N.S. family 'scared' as boy with severe autism faces release without home supports
Carly Sutherland and her husband John Sutherland address a news conference at the legislature in Halifax on Thursday, Nov. 30, 2017. The Sutherland's nine-year-old son Callum is severely impacted by autism and they are having a hard time having his needs met with no outpatient care available. (THE CANADIAN PRESS/Andrew Vaughan)
A Halifax-area mother issued an emotional plea for help Thursday for her family and for her nine-year-old son, who is due to be released next week from a confined hospital unit but suffers from violently aggressive fits of frustration because of his severe autism.
"Our Callum is a nine-year-old little boy and he's scared -- we're scared," Carly Sutherland told reporters during a news conference at the Nova Scotia legislature.
"We need help and we are at the point where I am sitting in front of strangers begging you to share our story," she said through sobs as she was supported by her husband John.
Sutherland said her family is living a "nightmare," because there are no proper supports or treatment for Callum.
Sutherland said her son was admitted to the IWK Children's Hospital Oct. 19, and remains confined to an isolated unit for safety reasons because there is no appropriate therapy available. She said Callum is far too violent to participate in the unit's school or recreational therapy, and isn't verbal enough to access counselling services.
Sutherland said her son, whom she described as "an awesome little guy," began losing his limited communication skills over the past year to the point where they "dropped off a cliff."
"His only means of expressing his constant frustration was to lash out with extreme aggression. I was covered in abrasions from bites and was concussed from being head butted. On bad days there could be over 100 incidents of violence before breakfast."
Sutherland said she and her husband interpreted Callum's aggression as a "desperate cry for help."
Testing showed no underlying physical cause for her son's behaviour, Sutherland said. She said the family ended up hiring behavioural interventionists "at great expense" because Nova Scotia doesn't cover such services for anyone over the age of 6.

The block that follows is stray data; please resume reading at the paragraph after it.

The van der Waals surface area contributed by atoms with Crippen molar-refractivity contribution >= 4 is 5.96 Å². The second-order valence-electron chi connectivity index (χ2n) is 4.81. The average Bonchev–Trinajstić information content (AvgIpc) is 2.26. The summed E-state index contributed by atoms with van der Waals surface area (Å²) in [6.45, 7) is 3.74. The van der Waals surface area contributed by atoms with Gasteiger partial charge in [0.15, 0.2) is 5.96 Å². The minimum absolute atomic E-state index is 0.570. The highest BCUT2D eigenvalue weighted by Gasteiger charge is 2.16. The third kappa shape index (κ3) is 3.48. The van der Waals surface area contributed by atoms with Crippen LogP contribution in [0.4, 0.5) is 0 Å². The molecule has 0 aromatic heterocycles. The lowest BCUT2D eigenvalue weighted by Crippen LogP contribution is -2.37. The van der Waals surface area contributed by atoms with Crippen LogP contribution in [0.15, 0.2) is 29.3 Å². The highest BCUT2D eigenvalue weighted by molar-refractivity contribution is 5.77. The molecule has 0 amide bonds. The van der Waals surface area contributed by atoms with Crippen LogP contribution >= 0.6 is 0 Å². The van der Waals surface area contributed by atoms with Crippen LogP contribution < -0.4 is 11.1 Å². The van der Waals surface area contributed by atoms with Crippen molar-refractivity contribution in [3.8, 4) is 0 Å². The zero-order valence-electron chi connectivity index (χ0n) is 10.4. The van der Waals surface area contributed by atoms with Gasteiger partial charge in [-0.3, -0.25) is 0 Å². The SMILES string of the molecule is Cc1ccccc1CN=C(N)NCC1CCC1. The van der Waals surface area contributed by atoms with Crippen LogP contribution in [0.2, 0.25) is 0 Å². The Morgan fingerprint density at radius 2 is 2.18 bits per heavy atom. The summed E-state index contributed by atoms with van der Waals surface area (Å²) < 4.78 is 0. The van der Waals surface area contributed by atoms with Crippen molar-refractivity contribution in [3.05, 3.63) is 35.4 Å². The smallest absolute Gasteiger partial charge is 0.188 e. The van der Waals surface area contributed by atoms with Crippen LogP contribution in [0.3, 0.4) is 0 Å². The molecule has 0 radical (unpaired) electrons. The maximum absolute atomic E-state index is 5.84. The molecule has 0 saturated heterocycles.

She said she agrees with hospital staff that the best way to deal with Callum's complex needs is on an outpatient basis, but said the "joke" is that no public outpatient services exist.
The Sutherlands said they are asking the province for three things:
- to ensure their family and others have access to necessary resources to maintain the safety of their home;
- coordination between the departments of community services, health, and education to develop a shared plan of support for children like Callum;
- to continue publicly funded, evidence-based interventions past the age of six.
"I call on the government of Nova Scotia to right the egregious wrong that is our treatment of children with autism in crisis and their families. Our family and the families who have faced this before us ... need appropriate crisis intervention services," Sutherland said.
The provincial Health Department did not respond to the policy issues raised by Sutherland, referring a request for comment to the IWK.
The hospital's emailed response did not directly address Sutherland's immediate concerns. It said the needs of children with complex situations often require integrated care plans made in collaboration with the family, although it wasn't made clear how such a plan would provide help in this case.
Community Services Minister Kelly Regan issued a statement saying her department understood the challenges faced by parents, adding that "our hearts go out to them."
Regan said her department has a disability support program that aims to keep children living with their families.
"We recognize individuals with complex needs may sometimes require additional, temporary supports and we continue to work through these situations in collaboration with the IWK and the families. In cases such as this, department staff would be in regular contact with the family."
Vicki Harvey, community outreach coordinator with Autism Nova Scotia, said the Sutherlands' story is not an isolated case. Although she couldn't provide statistics, Harvey said her organization has seen a "drastic increase" in calls from families and individuals dealing with similar problems.
"There is nothing to offer them," said Harvey. "So we need the government to come together to work with ... autism experts to come up with ways to provide supports and systems to the community."
Progressive Conservative Leader Jamie Baillie, whose party organized Thursday's media event, said families like the Sutherlands shouldn't have to call a press conference to get their children help.
"We shouldn't be here trying to shame a government into doing the right thing," said Baillie.
Carly Sutherland said the stress of her family's situation has left her feeling like a failure.
"I have a masters degree in special education, I work with vulnerable children for a living, I have non-violent crisis intervention training -- yet I can no longer manage my own precious child," she said.